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    ARTICLE

    Bobbin Lace

    Map Academy

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    A handmade lace consisting of intricate and delicate patterns, employing the technique of twisting and crossing threads held on bobbins or spools, bobbin lace is also referred to as pillow lace and bone lace. Bobbin lace-making has roots in the sixteenth century braiding traditions of Genoa, Italy and was passed to France, Germany and Scandinavia via the Spanish troops in the seventeenth century.

    The lace is made with varied thicknesses of threads. Traditionally, it was made using coloured silk, bleached linen yarn, wool, cotton and gold and silver-coated threads. The primary tools to make bobbin lace are a pillow, pins, bobbins and prickings or pattern paper. Besides these materials, some laces would also need a crochet hook or other fine hooks. The process of making bobbin lace employs inexpensive tools and materials, making it more economical when compared to detailed cutwork laces. A simple piece of lace can require up to 24 bobbins, but only two bobbins – employing four threads – are in use at a time. The lace-making technique may appear complicated but only involves two moves: twisting and crossing. When the fastens have been made, pins are pushed through the pin-openings within the pricking into the cushion to make them firm. The motifs, which can be laid out with a gimp (a thick thread), are typically worked in a cloth stitch, similar to woven fabric or half fastening stitch. Bobbin laces can be made in three different ways. Straight laces are made in one nonstop cycle, which in some cases requires the utilisation of multiple bobbins; in part laces, the motifs are made independently and after that are joined with the base of the work, usually allowing a few lacemakers to work on one piece; and in lace braids, an interlace is worked with a couple of sets spread on the design with the bends sewed together. When the lace is finished, the pins are removed from the pillow and the lace is lifted.

    Bobbin lace-making was encouraged and taught in charitable schools and convents. Brought to India by Christian missionaries, Kanyakumari became one the oldest clusters of bobbin lace-makers in 1897 and was started by two Catholic sisters; here craftswomen would make fine quality laces and export to the European market, especially Belgium. Another major cluster was started by Father Augusto Colombo in the mid twentieth century, who introduced bobbin lace-making as an occupational craft at Station Ghanpur, Jangaon district, Telangana. There the craftspersons use mercerised cotton threads and, on average, a bobbin lace of 22 cm diameter takes about 35–40 working hours, which may vary depending on the skill of the person and complexity of the design. From 2017 onwards, the Telangana State Handicrafts Development Corporation has been supporting and popularising the craft. Additionally, in 2005, Joep Verhoeven, a design student at the Design Academy Eindhoven, Netherlands created a decorative lace fence using the bobbin lace technique. The ornate galvanised steel fence exemplified the intricate bobbin lace-making process and gave it a different functionality.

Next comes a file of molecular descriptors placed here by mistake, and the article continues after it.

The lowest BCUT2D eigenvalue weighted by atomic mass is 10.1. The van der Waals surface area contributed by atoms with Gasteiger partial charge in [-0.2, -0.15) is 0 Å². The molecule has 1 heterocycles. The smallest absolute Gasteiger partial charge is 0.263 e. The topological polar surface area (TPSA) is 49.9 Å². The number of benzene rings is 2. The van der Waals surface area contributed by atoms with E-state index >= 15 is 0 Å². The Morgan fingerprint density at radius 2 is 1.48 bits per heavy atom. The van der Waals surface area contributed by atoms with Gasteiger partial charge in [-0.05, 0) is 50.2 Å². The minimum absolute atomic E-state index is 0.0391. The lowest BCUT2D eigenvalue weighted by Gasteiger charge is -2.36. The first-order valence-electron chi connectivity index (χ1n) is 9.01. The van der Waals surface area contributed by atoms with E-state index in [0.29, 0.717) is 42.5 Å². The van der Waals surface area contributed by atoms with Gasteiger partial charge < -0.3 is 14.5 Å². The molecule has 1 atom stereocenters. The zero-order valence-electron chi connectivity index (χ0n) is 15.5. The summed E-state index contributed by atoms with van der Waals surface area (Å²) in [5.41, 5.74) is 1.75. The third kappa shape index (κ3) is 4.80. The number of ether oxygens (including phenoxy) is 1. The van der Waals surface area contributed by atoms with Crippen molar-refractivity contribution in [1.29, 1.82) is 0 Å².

Today, bobbin lace is made using both natural and synthetic fibres and unconventional materials such as wire, filaments, cable and thick wool yarn are used to create bags, scarves, cushions, etc. which are also decorated with beads and tassels. Factors such as a change in fashion and economical machine-made laces have reduced the demand for these hand made laces.

     
    Bibliography

    Avadhani, R. “The Art of Bobbin Lace remains uncelebrated.” The Hindu, November 24, 2017. https://www.thehindu.com/news/national/telangana/the-art-of-bobbin-lace-remains-uncelebrated/article20735951.ece

    Dye, Gilian, Thunder, Adrienne. Beginner's guide to bobbin lace. Tunbridge Wells: United Kingdom, 2007. https://www.worldcat.org/title/beginners-guide-to-bobbin-lace/oclc/163617814

    Irvine, Veronika, Ruskey, Frank. “Developing a Mathematical Model for Bobbin Lace.” Journal of Mathematics and the Arts, Cornell University. 2014. https://arxiv.org/abs/1406.1532

    “Bobbin Lace.” The Craft Atlas. Accessed, September 1, 2021. ​​https://craftatlas.co/crafts/bobbin-lace

    “Lace Fence artwork by Joep Verhoeven.” Museum of Applied Art and Sciences. Accessed, September 21, 2021. https://collection.maas.museum/object/472052

    Shrikumar, A. “A criss-cross of art and history.” The Hindu, October 12, 2018. https://www.thehindu.com/entertainment/art/the-intricate-bruges-lace-from-belgium-finds-place-in-the-lives-and-hearts-of-the-people-of-mulagumoodu/article25204613.ece

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